Who Needs A Flu Vaccine?

Influenza, commonly referred to as the 'flu', is a severe respiratory illness that is easily spread and can lead to severe complications, even death. Each year in the U.S. on average, influenza and its related complications result in approximately 226,000 hospitalizations and over 23,600 deaths. Combined with pneumonia, influenza is the nation's eighth leading cause of death. You can help avoid getting and spreading influenza by getting vaccinated each year.

Learn about Who Needs A Flu Vaccine.
http://www.cdc.gov/flu/protect/whoshouldvax.htm

Vaccination

Get Vaccinated! Don't Get Flu. Don't Spread Flu. Visit www.cdc.gov/flu

You Need a Seasonal Flu Shot or the Seasonal Flu-Spray Vaccine Every Year

Get vaccinated, especially if:

  • your child is 6 months through 18 years old;
  • you are pregnant;
  • you or your child has a chronic (long-lasting) medical condition;
  • you are older than 50; or
  • you are a health care worker.

Healthy people between 2 and 49 can get the seasonal flu shot or the seasonal flu spray, a mist that's sprayed in your nose. You need to get a seasonal flu shot (not the spray) if you have a chronic medical condition or you're older than 50, you're pregnant, or you're between 6 months and 2 years old.

Remember: You cannot get the flu by getting vaccinated.

Don't get sick. Don't spread the flu.

Getting immunized will protect you from catching the flu, a serious illness that can make you very sick. It will also help protect your loved ones. If you don't get the flu, you won't risk passing this illness to them.

The flu is not just a really bad cold.

The seasonal flu is a sickness that affects the lungs, throat, nose and other parts of the body. It can spread quickly from one person to another. This very contagious respiratory illness comes on suddenly, lasts about two weeks, and can put you in the hospital. Each year in the United States, over 23,600 (and as high as about 48,000) people die from the seasonal flu.

Seasonal flu symptoms

  • Fever
  • Headache
  • Extreme fatigue
  • Sore throat
  • Runny or stuffy nose
  • Muscle aches
  • Dry cough
  • Nausea, vomiting and diarrhea (these occur more often in children)

Complications of the flu

Complications include lung, ear and sinus infections, as well as dehydration. The elderly, very young children, pregnant women and people with chronic conditions such as congestive heart failure, asthma or diabetes are at increased risk for severe flu complications or death. Some of these conditions can get much worse when a person gets the flu.

How flu spreads

The flu spreads easily from person to person. When an infected person coughs or sneezes, tiny droplets fly through the air. They then land in another person's nose, eyes or mouth. Sometimes you can get the flu by touching a surface like a table or a doorknob that has the flu virus on it, and then touching your mouth or nose.

Important: You can spread the flu to others even before you feel sick – as early as one day before you feel symptoms. You also can infect others up to five days after you become sick.

When should I get vaccinated?

The best time is early fall to December. But you can still get a seasonal flu shot or the seasonal flu-spray vaccine through March and beyond. Even though the annual flu season usually peaks in February, it continues through May. If you missed your chance to get vaccinated in the fall, talk with your health care provider. If you have a chronic (long-lasting) health condition such as diabetes or congestive heart failure, you should be among the first to get the seasonal flu shot every year.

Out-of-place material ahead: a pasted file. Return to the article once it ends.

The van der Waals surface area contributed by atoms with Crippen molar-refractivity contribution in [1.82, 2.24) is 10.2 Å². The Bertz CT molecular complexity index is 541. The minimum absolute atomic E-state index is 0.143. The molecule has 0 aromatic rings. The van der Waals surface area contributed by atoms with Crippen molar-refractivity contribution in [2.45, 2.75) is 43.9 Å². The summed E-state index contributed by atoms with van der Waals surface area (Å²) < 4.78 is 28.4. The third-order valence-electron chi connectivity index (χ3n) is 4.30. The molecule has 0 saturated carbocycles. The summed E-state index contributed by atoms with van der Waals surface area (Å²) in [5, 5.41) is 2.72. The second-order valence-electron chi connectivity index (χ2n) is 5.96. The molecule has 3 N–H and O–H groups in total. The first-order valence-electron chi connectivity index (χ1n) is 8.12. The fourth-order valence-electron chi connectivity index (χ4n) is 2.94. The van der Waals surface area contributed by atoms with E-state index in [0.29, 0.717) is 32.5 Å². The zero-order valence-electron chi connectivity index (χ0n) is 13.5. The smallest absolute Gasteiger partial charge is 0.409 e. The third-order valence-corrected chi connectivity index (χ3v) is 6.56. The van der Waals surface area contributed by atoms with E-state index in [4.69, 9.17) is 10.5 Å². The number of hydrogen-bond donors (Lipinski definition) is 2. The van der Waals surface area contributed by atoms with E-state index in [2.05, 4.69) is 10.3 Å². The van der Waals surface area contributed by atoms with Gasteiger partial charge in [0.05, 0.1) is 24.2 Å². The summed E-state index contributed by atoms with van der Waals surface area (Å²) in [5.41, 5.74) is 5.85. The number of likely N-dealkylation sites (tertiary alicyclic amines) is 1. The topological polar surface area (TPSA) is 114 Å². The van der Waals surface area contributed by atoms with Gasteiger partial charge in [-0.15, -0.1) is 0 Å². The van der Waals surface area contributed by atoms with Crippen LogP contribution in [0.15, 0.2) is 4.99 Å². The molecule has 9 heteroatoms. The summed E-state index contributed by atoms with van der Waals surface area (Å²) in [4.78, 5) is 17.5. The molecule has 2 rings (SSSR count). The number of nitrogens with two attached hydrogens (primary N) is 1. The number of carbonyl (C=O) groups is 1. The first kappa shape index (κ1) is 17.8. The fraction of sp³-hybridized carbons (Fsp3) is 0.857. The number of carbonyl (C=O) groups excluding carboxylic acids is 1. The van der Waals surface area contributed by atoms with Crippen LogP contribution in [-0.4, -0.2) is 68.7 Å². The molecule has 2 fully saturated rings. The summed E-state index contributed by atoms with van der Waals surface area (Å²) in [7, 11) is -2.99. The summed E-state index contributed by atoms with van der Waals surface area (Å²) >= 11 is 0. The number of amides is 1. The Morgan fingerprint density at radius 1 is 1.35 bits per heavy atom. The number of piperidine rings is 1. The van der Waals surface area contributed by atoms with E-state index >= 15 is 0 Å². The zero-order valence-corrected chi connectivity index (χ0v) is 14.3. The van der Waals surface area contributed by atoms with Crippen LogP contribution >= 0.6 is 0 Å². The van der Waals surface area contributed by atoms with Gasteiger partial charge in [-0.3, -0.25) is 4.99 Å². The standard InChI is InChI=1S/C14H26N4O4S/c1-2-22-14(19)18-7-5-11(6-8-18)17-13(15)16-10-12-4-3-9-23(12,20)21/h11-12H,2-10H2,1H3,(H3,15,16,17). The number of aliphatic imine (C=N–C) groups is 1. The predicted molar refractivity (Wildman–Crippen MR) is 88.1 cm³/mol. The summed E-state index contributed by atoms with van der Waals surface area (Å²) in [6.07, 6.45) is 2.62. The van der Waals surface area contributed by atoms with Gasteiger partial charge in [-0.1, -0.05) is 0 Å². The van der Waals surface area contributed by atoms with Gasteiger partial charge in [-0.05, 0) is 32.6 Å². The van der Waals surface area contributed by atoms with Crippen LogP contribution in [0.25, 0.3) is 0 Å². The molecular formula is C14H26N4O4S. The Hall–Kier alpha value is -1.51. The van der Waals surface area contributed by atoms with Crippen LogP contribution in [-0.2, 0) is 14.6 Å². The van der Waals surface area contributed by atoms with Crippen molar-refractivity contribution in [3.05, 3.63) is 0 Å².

Do I need a seasonal flu shot or the seasonal flu spray every year?

You should get vaccinated every year if you want to reduce your risk of catching the flu or spreading it to others. You should also get a yearly vaccine if you are at high risk for serious complications from the flu or you live or work with people who are at high risk.

This includes:

  • Children 6 months through 18 years old
  • Pregnant women
  • People 50 years and older
  • People with chronic (long-lasting) medical conditions such as asthma, heart disease, kidney disease, lung disease, diabetes, and metabolic or blood disorders
  • People who have any condition that can weaken their breathing
  • Children six months to 18 years on chronic aspirin therapy
  • Residents and employees of nursing homes or long-term care facilities
  • Health care staff
  • Household contacts of people at high risk for complications from the flu
  • Household contacts and out-of-home caregivers of children younger than six months.

Who should NOT get vaccinated?

You should not get vaccinated if you:

  • are younger than 6 months;
  • have a severe allergy to chicken eggs;
  • have ever had severe reactions to influenza vaccines; or
  • currently have a moderate or severe illness with fever.

If you have developed Guillain-Barre syndrome within 6 weeks of a previous seasonal flu shot or the seasonal flu-spray vaccine, talk to your doctor about receiving a seasonal flu vaccine.

Is it safe?

The seasonal flu vaccine is very safe. Side effects from the seasonal flu shot may include pain at the injection site (where you received your shot). The seasonal flu spray may give you a sore throat, runny nose, and fatigue. Remember, you cannot get the flu by getting vaccinated.

Get a seasonal flu shot. Or the seasonal flu-spray vaccine. If you have questions, talk with your health care provider.

For more information, email us at: immunize@health.state.ny.us or visit: www.health.ny.gov